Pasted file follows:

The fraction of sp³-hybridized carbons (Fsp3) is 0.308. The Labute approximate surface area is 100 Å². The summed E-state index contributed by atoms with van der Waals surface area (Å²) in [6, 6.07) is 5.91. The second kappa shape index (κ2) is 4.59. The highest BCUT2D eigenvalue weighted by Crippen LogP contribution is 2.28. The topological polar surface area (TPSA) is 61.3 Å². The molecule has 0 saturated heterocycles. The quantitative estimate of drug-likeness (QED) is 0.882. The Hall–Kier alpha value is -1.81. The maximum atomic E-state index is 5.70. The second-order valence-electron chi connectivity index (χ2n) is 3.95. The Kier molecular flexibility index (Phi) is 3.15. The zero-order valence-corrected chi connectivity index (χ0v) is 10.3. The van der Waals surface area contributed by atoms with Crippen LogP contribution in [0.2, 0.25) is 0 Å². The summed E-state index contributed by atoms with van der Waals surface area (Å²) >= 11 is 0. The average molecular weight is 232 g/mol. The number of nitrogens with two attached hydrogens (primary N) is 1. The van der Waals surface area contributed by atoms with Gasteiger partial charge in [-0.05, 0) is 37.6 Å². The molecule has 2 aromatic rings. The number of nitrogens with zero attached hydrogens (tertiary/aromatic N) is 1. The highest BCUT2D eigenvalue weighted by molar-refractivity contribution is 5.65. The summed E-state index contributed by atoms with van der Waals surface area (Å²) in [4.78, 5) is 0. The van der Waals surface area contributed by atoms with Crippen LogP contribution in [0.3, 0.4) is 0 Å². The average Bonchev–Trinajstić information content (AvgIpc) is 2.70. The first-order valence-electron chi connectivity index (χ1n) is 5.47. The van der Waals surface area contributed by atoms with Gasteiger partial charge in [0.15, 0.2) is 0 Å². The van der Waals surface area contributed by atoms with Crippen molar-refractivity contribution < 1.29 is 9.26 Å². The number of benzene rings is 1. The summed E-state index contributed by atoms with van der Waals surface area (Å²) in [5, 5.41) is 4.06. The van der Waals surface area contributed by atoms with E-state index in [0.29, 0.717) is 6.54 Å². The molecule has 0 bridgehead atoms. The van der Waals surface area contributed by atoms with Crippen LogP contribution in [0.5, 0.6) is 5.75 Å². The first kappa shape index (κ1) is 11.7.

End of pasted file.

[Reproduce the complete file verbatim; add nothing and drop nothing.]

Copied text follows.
The fraction of sp³-hybridized carbons (Fsp3) is 0.308. The Labute approximate surface area is 100 Å². The summed E-state index contributed by atoms with van der Waals surface area (Å²) in [6, 6.07) is 5.91. The second kappa shape index (κ2) is 4.59. The highest BCUT2D eigenvalue weighted by Crippen LogP contribution is 2.28. The topological polar surface area (TPSA) is 61.3 Å². The molecule has 0 saturated heterocycles. The quantitative estimate of drug-likeness (QED) is 0.882. The Hall–Kier alpha value is -1.81. The maximum atomic E-state index is 5.70. The second-order valence-electron chi connectivity index (χ2n) is 3.95. The Kier molecular flexibility index (Phi) is 3.15. The zero-order valence-corrected chi connectivity index (χ0v) is 10.3. The van der Waals surface area contributed by atoms with Crippen LogP contribution in [0.2, 0.25) is 0 Å². The summed E-state index contributed by atoms with van der Waals surface area (Å²) >= 11 is 0. The average molecular weight is 232 g/mol. The number of nitrogens with two attached hydrogens (primary N) is 1. The van der Waals surface area contributed by atoms with Gasteiger partial charge in [-0.05, 0) is 37.6 Å². The molecule has 2 aromatic rings. The number of nitrogens with zero attached hydrogens (tertiary/aromatic N) is 1. The highest BCUT2D eigenvalue weighted by molar-refractivity contribution is 5.65. The summed E-state index contributed by atoms with van der Waals surface area (Å²) in [4.78, 5) is 0. The van der Waals surface area contributed by atoms with Crippen LogP contribution in [0.3, 0.4) is 0 Å². The average Bonchev–Trinajstić information content (AvgIpc) is 2.70. The first-order valence-electron chi connectivity index (χ1n) is 5.47. The van der Waals surface area contributed by atoms with Gasteiger partial charge in [0.15, 0.2) is 0 Å². The van der Waals surface area contributed by atoms with Crippen molar-refractivity contribution < 1.29 is 9.26 Å². The number of benzene rings is 1. The summed E-state index contributed by atoms with van der Waals surface area (Å²) in [5, 5.41) is 4.06. The van der Waals surface area contributed by atoms with E-state index in [0.29, 0.717) is 6.54 Å². The molecule has 0 bridgehead atoms. The van der Waals surface area contributed by atoms with Crippen LogP contribution in [0.5, 0.6) is 5.75 Å². The first kappa shape index (κ1) is 11.7.